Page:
Collaboration with Peter Jackson[edit]

The Halo film was born of a collaboration between Bungie and WingNut Interactive, a studio founded by Peter Jackson who expressed interest in creating a Halo game. At the time of Bungie becoming independent from Microsoft in 2007, a contract was agreed upon in which Bungie would provide three more Halo games, in return for their independence - these three games were Halo 3, a mainline sequel which eventually turned into Halo: Reach and Halo: Chronicles - which would be produced alongside Peter Jackson and WingNut. Jackson visited Bungie's offices in 2005 to speak with Staten and Paul Bertone, with the rest of the team focused on what the successor to Halo 3 was going to be. Later on, Staten and Bertone visited Jackson in New Zealand to plan out the Chronicles prototype - during which discussions the ideas of the Halo film circulated more.[6]

Garland's screenplay was completed later in the year, and on June 6 a stunt was performed in which a series of actors dressed as Master Chief were driven to the various studios in Hollywood with a copy of the Halo script and terms for the deal. This was done by Microsoft, new to the film industry, in an attempt to dazzle the Hollywood executives - which succeeded in making headlines.[7] Ultimately, these terms were seen as extremely heavy-handed, and showed how unfamiliar Microsoft was in dealing with the medium of film.[8]

For the rights to a film production, Microsoft expected to be paid a $10 million fee as well as the studio's agreement to adhere to guidelines set by the game's developers.[7] Microsoft also wanted the studio to seek approval over the director and cast. In addition, Microsoft sought full merchandising rights for itself, a minimum $75 million budget, and company representatives' full access to the film's rough cuts in Los Angeles. Most potential studios - namely Paramount, DreamWorks, Sony, and Warner Bros. - did not want to cede creative rights to the film and passed over the project.[9]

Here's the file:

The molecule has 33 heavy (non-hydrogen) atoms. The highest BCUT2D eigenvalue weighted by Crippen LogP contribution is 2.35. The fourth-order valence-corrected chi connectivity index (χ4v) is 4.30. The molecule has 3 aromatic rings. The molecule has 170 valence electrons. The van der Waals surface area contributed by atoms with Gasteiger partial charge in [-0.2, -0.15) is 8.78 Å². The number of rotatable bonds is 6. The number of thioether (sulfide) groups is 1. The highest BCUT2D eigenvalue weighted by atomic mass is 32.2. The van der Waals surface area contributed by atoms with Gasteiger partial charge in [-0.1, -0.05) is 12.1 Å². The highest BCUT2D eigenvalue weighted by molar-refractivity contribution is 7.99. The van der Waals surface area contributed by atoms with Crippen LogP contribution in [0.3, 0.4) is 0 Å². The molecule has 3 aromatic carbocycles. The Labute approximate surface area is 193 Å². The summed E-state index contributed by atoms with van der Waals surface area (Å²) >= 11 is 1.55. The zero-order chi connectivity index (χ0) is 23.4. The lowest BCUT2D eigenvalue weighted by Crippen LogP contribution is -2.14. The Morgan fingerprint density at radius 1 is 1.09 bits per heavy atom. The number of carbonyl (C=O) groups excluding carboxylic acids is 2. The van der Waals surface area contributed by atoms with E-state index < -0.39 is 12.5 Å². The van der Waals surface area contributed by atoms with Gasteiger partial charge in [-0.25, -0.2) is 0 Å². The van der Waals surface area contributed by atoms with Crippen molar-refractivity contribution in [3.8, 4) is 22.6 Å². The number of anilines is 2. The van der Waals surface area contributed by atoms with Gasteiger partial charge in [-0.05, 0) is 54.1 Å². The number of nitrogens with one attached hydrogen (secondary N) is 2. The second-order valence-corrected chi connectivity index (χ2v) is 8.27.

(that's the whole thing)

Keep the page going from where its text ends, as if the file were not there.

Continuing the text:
Ultimately, 20th Century Fox and Universal Studios entered negotiations with Microsoft to divide the distribution rights to Halo. The original $10 million deal was reduced based on the studios' negative response to the exorbitant price tag. All negotiating parties eventually agreed upon a deal to produce the Halo film; it was decided that Universal would distribute domestically, and take sales from the U.S. box office, while Fox would take the international distribution - with both co-financing the film. The studios agreed to give Microsoft $5 million to option the film, and 10% of grosses.[4]

On August 22, 2005, the deal was announced to be finalized, with summer 2007 as the target release date.[10] On October 4, Bungie announced their partnership with Peter Jackson, alongside Universal Studios' producers Mary Parent and Scott Stuber.[11] It was later revealed that the film would have been shot in Wellington, New Zealand.[2]

In July 2006, author D. B. Weiss announced that he was working on his second draft of the new script for Halo, which contained elements of the project's original screenplay by Alex Garland.[12] Other screenwriters, namely Scott Frank and Josh Olson were also attached to the rewriting of Garland's script.